If you are using these in drywall though, #10 with the A6/AF6 is about as big as you can go before it runs the risk of spinning. On hard surfaces like brick and concrete, you run the risk of spinning with a #14 and a little bit on a #12. The trick is to use an impact and start full speed. Once it creates the friction with the material it likely won't spin after you get it started.

I look forward to the outdoor fasteners article.

I love using Alligator Anchors. They work well in drywall, concrete and brick.

The strap toggles in the picture are garbage. If you are lucky and the strap doesn't break while you are screwing the blue head through drywall, the head will probably break off when you finally find the hole and start screwing the bolt in. The better brand is Toggler. Well that is until they sit in the van in Texas heat for a summer. Then they are all pretty useless.

Agreed, I just install some Snaptoggle fasteners yesterday for hanging a TV on the metal studs. I've had trouble finding them locally so I've been ordering them online in a box of 100. Ever since those came out, I almost never use the classic spring toggle because I don't like the fact that you lose the wing if you need to remove down the road and replace.

The better brand is Toggler.

That's good feedback.  Toggler brand anchors are higher priced, but not so much that they wouldn't pay for themselves if it meant one less fastener lost during install:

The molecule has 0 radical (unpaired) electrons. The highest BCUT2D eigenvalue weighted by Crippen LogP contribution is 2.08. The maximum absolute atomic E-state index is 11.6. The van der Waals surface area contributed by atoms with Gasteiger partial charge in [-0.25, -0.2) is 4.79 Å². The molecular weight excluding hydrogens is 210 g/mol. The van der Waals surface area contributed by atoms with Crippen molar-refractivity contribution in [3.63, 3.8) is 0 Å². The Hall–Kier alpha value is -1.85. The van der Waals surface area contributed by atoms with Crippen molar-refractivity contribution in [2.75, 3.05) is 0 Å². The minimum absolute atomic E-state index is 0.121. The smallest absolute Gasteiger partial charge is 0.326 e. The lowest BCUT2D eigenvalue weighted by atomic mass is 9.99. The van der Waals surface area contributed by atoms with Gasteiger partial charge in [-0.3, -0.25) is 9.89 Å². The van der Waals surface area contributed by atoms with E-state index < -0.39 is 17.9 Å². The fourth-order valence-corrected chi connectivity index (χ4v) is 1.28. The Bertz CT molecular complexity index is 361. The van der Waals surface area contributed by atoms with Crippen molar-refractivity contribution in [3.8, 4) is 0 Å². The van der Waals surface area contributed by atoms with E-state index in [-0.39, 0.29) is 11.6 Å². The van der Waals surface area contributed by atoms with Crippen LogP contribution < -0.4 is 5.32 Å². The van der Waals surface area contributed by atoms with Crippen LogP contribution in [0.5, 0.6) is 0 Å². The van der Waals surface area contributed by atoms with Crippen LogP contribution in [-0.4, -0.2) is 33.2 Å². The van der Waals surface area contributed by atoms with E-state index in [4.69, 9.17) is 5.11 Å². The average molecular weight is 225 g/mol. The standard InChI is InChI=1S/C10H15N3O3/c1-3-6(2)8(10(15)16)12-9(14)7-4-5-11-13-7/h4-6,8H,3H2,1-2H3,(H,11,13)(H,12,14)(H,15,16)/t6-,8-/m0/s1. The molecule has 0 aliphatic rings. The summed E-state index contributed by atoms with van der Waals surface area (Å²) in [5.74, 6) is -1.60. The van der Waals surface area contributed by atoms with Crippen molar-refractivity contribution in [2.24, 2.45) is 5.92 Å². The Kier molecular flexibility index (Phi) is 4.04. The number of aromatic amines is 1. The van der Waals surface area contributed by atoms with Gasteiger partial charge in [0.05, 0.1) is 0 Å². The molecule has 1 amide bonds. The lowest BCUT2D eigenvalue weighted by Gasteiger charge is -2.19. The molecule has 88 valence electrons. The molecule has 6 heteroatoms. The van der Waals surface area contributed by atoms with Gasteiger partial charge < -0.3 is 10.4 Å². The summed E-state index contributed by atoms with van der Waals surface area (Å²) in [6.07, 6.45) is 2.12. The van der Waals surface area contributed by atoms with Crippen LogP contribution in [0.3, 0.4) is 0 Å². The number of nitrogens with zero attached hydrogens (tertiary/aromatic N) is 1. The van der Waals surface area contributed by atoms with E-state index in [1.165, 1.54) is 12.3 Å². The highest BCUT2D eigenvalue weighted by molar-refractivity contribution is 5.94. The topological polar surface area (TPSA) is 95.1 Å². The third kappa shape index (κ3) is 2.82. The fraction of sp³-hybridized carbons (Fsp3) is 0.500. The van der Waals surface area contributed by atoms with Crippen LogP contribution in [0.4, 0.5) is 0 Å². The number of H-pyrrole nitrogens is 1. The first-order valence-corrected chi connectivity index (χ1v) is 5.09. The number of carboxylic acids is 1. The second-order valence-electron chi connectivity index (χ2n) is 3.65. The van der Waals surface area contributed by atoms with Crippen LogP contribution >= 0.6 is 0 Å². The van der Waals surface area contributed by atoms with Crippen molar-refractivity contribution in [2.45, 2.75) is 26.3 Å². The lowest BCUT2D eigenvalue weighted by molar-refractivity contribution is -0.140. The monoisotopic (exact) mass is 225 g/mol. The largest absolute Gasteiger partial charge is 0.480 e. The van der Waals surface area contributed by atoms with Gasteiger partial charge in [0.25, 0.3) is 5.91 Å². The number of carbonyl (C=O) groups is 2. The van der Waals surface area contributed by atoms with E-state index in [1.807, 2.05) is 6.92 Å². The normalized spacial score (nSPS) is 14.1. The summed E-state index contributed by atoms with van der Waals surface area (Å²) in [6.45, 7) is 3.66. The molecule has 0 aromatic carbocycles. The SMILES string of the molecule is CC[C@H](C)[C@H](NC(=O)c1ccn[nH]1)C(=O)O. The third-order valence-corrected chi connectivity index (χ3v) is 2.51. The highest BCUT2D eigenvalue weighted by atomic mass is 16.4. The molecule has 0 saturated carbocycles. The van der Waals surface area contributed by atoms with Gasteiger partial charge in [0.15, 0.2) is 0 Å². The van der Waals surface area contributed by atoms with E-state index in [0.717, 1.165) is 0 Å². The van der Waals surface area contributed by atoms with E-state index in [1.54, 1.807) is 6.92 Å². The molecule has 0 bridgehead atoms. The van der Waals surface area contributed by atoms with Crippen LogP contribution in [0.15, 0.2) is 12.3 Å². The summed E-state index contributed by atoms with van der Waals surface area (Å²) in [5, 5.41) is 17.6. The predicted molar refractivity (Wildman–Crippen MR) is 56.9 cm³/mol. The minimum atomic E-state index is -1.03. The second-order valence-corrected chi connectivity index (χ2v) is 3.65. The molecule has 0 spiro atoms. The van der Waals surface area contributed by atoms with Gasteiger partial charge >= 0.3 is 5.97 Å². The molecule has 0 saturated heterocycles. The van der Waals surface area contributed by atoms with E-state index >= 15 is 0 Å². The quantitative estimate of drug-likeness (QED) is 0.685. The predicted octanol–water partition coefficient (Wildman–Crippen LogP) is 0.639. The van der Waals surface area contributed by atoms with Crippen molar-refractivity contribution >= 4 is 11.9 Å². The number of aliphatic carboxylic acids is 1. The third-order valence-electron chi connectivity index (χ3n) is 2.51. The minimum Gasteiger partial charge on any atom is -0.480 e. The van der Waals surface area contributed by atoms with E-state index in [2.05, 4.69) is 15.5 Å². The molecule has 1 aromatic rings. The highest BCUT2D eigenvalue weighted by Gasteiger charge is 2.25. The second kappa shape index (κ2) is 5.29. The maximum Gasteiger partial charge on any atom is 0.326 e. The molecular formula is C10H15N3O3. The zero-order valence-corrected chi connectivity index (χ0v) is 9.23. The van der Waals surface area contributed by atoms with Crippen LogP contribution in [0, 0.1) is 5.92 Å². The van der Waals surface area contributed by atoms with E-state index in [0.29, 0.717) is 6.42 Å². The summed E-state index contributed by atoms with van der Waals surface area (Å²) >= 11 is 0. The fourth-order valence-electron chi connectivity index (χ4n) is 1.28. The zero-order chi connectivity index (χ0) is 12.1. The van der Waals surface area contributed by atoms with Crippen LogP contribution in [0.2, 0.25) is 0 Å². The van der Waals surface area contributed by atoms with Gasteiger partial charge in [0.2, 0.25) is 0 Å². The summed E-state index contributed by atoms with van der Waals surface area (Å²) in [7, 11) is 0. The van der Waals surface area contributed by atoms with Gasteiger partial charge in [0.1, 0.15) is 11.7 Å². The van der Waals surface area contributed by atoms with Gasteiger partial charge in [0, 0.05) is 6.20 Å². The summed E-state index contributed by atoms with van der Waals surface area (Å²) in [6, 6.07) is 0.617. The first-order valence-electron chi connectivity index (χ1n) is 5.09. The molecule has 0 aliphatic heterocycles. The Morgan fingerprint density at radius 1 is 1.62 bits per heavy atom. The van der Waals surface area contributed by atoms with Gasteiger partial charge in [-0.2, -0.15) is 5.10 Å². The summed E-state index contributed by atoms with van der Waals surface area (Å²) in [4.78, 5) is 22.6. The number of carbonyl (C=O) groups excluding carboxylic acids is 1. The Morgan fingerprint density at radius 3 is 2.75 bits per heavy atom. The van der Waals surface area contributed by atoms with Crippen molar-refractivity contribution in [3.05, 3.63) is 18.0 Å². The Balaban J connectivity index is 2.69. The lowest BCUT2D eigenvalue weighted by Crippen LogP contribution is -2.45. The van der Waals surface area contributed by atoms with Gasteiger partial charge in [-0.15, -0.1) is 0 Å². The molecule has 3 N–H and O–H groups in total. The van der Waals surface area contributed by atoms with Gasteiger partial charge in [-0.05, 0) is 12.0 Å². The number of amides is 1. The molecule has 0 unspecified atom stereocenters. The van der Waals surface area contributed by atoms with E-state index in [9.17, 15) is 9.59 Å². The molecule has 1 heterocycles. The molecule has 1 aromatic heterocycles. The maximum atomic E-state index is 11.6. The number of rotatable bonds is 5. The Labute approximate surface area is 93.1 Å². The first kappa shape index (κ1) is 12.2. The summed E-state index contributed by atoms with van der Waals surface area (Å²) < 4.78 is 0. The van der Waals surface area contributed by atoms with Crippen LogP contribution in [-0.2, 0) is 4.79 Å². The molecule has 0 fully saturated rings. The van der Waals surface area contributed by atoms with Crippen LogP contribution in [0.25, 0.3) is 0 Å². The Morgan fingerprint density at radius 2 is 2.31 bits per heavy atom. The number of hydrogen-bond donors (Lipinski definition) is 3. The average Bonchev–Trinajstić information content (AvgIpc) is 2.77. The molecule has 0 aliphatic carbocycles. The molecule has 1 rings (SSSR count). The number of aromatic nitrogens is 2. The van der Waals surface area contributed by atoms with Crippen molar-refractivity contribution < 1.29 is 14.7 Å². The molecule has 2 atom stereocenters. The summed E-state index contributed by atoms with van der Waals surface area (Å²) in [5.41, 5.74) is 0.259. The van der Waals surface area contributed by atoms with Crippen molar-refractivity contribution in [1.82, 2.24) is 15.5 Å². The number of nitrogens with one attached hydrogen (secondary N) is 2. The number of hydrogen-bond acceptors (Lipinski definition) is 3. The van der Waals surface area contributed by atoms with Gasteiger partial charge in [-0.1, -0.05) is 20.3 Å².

Well that is until they sit in the van in Texas heat for a summer. Then they are all pretty useless.

I think you're saying the heat in a van or truck makes the plastic straps brittle.  Does that sound right?

In defense of everything ever created, it all often becomes useless in the brutal Texas heat. :)    (I'm in Oklahoma.)

Hilti used to make this best version.    They would never break when you snapped off the ends off.  Some of the cheaper non-Hilti versions where total crap and every other one would break no matter how gentle you were. 


These look like a newer version though I haven't tried them. 

Yeah even the Togglers straps get warped and more brittle after a hot summer. They definitely hold up better than the cheaper brands though. I found putting them in the cab of the truck/van somewhat helps. Or keeping them in a sealed toolbox (hard plastic with seals, i.e. Rigid, Dewalt) helps to insulate them more.

We also use these anchors for general purpose - hanging cameras, speakers, mounts, etc. Some guys hate them because you have to finesse them in by pinching the wings and tapping them in. I've watched guys stick just the tip in and then slam a hammer down on them and get frustrated when they bend over. But they are usually the bull in the china shop installers. Cobra Anchors